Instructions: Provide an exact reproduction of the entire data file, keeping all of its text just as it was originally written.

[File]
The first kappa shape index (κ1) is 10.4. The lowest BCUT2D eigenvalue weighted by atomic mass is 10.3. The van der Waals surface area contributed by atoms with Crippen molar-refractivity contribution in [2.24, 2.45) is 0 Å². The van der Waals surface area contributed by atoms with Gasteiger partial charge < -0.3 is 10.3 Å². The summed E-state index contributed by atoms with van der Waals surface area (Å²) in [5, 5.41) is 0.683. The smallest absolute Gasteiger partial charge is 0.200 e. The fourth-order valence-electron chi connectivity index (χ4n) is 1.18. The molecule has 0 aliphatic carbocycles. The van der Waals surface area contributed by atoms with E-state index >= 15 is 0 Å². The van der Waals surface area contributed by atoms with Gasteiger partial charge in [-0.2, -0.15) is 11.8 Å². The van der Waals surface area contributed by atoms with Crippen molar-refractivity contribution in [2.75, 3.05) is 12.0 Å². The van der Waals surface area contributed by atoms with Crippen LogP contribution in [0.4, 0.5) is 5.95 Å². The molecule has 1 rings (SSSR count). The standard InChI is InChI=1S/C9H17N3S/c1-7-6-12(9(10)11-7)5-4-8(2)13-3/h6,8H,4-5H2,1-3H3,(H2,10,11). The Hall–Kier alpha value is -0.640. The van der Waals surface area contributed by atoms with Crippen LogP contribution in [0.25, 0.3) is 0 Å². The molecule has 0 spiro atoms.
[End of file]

The first kappa shape index (κ1) is 10.4. The lowest BCUT2D eigenvalue weighted by atomic mass is 10.3. The van der Waals surface area contributed by atoms with Crippen molar-refractivity contribution in [2.24, 2.45) is 0 Å². The van der Waals surface area contributed by atoms with Gasteiger partial charge < -0.3 is 10.3 Å². The summed E-state index contributed by atoms with van der Waals surface area (Å²) in [5, 5.41) is 0.683. The smallest absolute Gasteiger partial charge is 0.200 e. The fourth-order valence-electron chi connectivity index (χ4n) is 1.18. The molecule has 0 aliphatic carbocycles. The van der Waals surface area contributed by atoms with E-state index >= 15 is 0 Å². The van der Waals surface area contributed by atoms with Gasteiger partial charge in [-0.2, -0.15) is 11.8 Å². The van der Waals surface area contributed by atoms with Crippen molar-refractivity contribution in [2.75, 3.05) is 12.0 Å². The van der Waals surface area contributed by atoms with Crippen LogP contribution in [0.4, 0.5) is 5.95 Å². The molecule has 1 rings (SSSR count). The standard InChI is InChI=1S/C9H17N3S/c1-7-6-12(9(10)11-7)5-4-8(2)13-3/h6,8H,4-5H2,1-3H3,(H2,10,11). The Hall–Kier alpha value is -0.640. The van der Waals surface area contributed by atoms with Crippen LogP contribution in [0.25, 0.3) is 0 Å². The molecule has 0 spiro atoms.